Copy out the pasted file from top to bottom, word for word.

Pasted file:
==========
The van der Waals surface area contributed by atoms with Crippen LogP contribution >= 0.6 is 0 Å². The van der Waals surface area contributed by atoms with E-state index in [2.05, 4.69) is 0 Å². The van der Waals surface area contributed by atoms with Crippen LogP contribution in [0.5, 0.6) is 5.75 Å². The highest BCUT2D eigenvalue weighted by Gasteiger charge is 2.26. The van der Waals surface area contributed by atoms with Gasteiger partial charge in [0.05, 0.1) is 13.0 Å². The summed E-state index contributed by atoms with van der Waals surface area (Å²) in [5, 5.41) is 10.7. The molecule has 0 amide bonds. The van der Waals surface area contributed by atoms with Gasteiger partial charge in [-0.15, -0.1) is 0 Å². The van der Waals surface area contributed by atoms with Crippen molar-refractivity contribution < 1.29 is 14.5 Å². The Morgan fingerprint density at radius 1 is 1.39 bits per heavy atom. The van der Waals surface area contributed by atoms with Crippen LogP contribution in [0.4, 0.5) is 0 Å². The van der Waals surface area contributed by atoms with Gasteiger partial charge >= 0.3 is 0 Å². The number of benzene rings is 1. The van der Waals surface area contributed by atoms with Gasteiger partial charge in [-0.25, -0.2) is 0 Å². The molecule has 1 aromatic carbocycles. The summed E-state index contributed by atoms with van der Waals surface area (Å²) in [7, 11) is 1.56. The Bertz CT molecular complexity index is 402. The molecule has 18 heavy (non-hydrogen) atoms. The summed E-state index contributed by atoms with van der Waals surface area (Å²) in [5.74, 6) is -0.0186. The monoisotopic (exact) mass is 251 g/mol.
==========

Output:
The van der Waals surface area contributed by atoms with Crippen LogP contribution >= 0.6 is 0 Å². The van der Waals surface area contributed by atoms with E-state index in [2.05, 4.69) is 0 Å². The van der Waals surface area contributed by atoms with Crippen LogP contribution in [0.5, 0.6) is 5.75 Å². The highest BCUT2D eigenvalue weighted by Gasteiger charge is 2.26. The van der Waals surface area contributed by atoms with Gasteiger partial charge in [0.05, 0.1) is 13.0 Å². The summed E-state index contributed by atoms with van der Waals surface area (Å²) in [5, 5.41) is 10.7. The molecule has 0 amide bonds. The van der Waals surface area contributed by atoms with Gasteiger partial charge in [-0.15, -0.1) is 0 Å². The van der Waals surface area contributed by atoms with Crippen molar-refractivity contribution < 1.29 is 14.5 Å². The Morgan fingerprint density at radius 1 is 1.39 bits per heavy atom. The van der Waals surface area contributed by atoms with Crippen LogP contribution in [0.4, 0.5) is 0 Å². The van der Waals surface area contributed by atoms with Gasteiger partial charge >= 0.3 is 0 Å². The number of benzene rings is 1. The van der Waals surface area contributed by atoms with Gasteiger partial charge in [-0.25, -0.2) is 0 Å². The molecule has 1 aromatic carbocycles. The summed E-state index contributed by atoms with van der Waals surface area (Å²) in [7, 11) is 1.56. The Bertz CT molecular complexity index is 402. The molecule has 18 heavy (non-hydrogen) atoms. The summed E-state index contributed by atoms with van der Waals surface area (Å²) in [5.74, 6) is -0.0186. The monoisotopic (exact) mass is 251 g/mol.